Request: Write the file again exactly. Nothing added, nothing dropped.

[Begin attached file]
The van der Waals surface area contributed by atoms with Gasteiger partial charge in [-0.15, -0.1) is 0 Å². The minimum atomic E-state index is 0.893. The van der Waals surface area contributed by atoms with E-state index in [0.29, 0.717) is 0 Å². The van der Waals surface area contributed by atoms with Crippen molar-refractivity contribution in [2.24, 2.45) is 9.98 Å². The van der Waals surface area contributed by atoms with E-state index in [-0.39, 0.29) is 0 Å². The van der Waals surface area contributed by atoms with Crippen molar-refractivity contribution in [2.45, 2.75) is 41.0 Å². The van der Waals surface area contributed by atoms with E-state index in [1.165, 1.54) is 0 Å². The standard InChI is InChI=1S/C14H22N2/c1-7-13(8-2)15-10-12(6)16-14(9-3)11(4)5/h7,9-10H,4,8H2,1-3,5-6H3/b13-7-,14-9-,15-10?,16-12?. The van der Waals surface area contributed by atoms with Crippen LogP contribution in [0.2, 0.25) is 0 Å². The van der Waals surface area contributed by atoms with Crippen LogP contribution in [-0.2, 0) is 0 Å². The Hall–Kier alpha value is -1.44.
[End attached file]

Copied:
The van der Waals surface area contributed by atoms with Gasteiger partial charge in [-0.15, -0.1) is 0 Å². The minimum atomic E-state index is 0.893. The van der Waals surface area contributed by atoms with E-state index in [0.29, 0.717) is 0 Å². The van der Waals surface area contributed by atoms with Crippen molar-refractivity contribution in [2.24, 2.45) is 9.98 Å². The van der Waals surface area contributed by atoms with E-state index in [-0.39, 0.29) is 0 Å². The van der Waals surface area contributed by atoms with Crippen molar-refractivity contribution in [2.45, 2.75) is 41.0 Å². The van der Waals surface area contributed by atoms with E-state index in [1.165, 1.54) is 0 Å². The standard InChI is InChI=1S/C14H22N2/c1-7-13(8-2)15-10-12(6)16-14(9-3)11(4)5/h7,9-10H,4,8H2,1-3,5-6H3/b13-7-,14-9-,15-10?,16-12?. The van der Waals surface area contributed by atoms with Crippen LogP contribution in [0.2, 0.25) is 0 Å². The van der Waals surface area contributed by atoms with Crippen LogP contribution in [-0.2, 0) is 0 Å². The Hall–Kier alpha value is -1.44.